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Removed "Bypass disk cache during binary comparisons" option.

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  • Removed "Bypass disk cache during binary comparisons" option.

    In the "Notable Changes" for Beyond Compare 4.2 Beta at, is listed:

    "Removed "Bypass disk cache during binary comparisons" option. Due to changes in hardware, operating systems, and drivers, it no longer works as originally intended."

    Could you explain further? Even if this function is not fully supported by the host operating system, is there no advantage whatsoever in providing the setting? (My O/S is currently Ubuntu 12.04.5)
    Last edited by Dave_L; 28-Feb-2017, 07:24 PM.

  • #2
    Hi Dave,

    I'm happy to go into more details; I figured we'd have at least one person ask.

    The short answer is, No, I don't think there's any advantage to keeping the setting, and I actually think it's harmful to have it, because it gave people a false sense of security.

    The long answer:

    The setting was originally added to support verifying copies to floppy disks. The code hasn't really been touched since then, and it isn't possible to make it work for that purpose on other drive types.

    As background, on Windows it was implemented using the FILE_FLAG_NO_BUFFERING flag, on Linux it opened the file using O_DIRECT, and on macOS it called fcntl with F_NOCACHE. The one thing all of those have in common is that they're largely intended as an optimization for applications that do their own caching, not as a way to verify things.

    On Windows:

    1) Microsoft's official documentation on the flags we're using say that it isn't supported by the CD/DVD driver nor on network drives and does not affect caching done by the hard drive itself. That last has become a more significant as HDD onboard memory caches have grown, since SSD and hybrid drives have multiple layers of cache, and since SSDs have complex logic to handle bad sectors.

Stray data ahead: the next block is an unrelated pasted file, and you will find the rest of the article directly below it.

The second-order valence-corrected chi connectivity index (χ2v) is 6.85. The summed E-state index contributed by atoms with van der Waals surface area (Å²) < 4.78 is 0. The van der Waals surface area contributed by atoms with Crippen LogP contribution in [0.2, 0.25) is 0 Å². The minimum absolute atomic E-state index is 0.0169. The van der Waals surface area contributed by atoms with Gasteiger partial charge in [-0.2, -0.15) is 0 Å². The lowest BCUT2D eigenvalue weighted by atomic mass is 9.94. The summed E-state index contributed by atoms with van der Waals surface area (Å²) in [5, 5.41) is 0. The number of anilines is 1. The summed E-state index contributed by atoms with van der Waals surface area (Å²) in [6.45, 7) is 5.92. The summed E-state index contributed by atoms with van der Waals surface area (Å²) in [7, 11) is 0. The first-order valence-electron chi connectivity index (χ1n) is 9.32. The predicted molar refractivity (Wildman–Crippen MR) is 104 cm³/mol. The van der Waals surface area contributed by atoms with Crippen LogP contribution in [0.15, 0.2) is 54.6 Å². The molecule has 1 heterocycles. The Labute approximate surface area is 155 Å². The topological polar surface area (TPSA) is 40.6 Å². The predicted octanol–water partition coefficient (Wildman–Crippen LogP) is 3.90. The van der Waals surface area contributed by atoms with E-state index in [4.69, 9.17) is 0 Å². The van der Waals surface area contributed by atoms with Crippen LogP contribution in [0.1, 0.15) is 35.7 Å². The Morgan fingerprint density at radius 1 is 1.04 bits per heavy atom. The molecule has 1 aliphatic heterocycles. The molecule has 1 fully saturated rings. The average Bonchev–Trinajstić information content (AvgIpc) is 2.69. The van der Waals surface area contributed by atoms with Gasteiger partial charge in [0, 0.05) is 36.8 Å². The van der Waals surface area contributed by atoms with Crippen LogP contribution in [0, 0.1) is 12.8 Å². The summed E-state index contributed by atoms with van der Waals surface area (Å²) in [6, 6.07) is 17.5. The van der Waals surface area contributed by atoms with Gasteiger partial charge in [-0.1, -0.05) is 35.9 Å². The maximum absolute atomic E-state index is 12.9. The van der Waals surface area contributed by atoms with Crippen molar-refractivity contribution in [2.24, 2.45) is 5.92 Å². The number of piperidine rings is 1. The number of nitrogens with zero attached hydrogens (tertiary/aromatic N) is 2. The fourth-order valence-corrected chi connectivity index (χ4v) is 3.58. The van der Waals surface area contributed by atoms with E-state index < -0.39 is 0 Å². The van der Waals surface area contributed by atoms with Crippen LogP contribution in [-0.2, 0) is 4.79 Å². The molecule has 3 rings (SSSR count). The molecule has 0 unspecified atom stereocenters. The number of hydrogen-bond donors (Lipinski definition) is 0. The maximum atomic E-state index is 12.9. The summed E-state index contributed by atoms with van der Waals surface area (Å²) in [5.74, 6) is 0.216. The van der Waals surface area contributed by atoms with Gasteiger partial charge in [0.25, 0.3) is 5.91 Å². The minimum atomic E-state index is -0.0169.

2) Windows does not have a way to force writing a file directly to disk and then reading it back without accessing the disk cache. It used to for some cases, but bypassing the disk cache isn't supported by reads anymore, and doing it on writes requires passing a flag when opening the file, which we can't do since we're using Windows' CopyFile API. Drivers and/or disks could and did ignore the flags even when they were supported. (OSR is a consulting company for file system drivers; a Microsoft employee also chimed in).

    3) XCOPY's /V (verify) command just checks that the the source and destination are the same size. In MS-DOS it used to be able to issue a "Write then verify" command instead of a normal "Write" one, which would tell the driver to write the data and then immediately read it back and compare the results, but the Windows driver model no longer supports that.

    I'm more immersed in Windows developer culture than Linux/macOS, so it was easier for me to find (or already know about) the justifications for removing it on Windows, but the situation would be similar on the other OSes. The flag was advisory at best and was silently ignored if the file system didn't support it. In those "not supported" cases, BC was still much slower if the flag was on because we were using smaller read buffers. Since it was intended for already slow floppy drives, we didn't put effort into optimizing the reads, and since it was "working", there wasn't much incentive to improve it.

    If we wanted to keep it, we could redo everything to do optimized reads and theoretically improve I/O for large comparisons, but IMO, that's a new feature request, not a bug fix, and one that would have to compete with all of the other items in the wishlist.
    ZoŽ P Scooter Software


    • #3
      ZoŽ, thanks for the detailed answer.


      • #4
        Until now I was relying on the 'bypass disk cache' option to ensure that a newly connected USB thumb drive is actually read and not data from any cache.
        What would now be the correct way to test multiple USB thumb drives (same hardware, same volume label etc.) which are expected to contain identical content against reference data from the hard drive?


        • #5

          Are you seeing different behavior with the option disabled/removed? As Zoe mentioned above, the initial use of the option was for floppy disks, and it was not intended or supported by Microsoft for newer types of access. Even with the option enabled, it is possible to get cached results back.
          Aaron P Scooter Software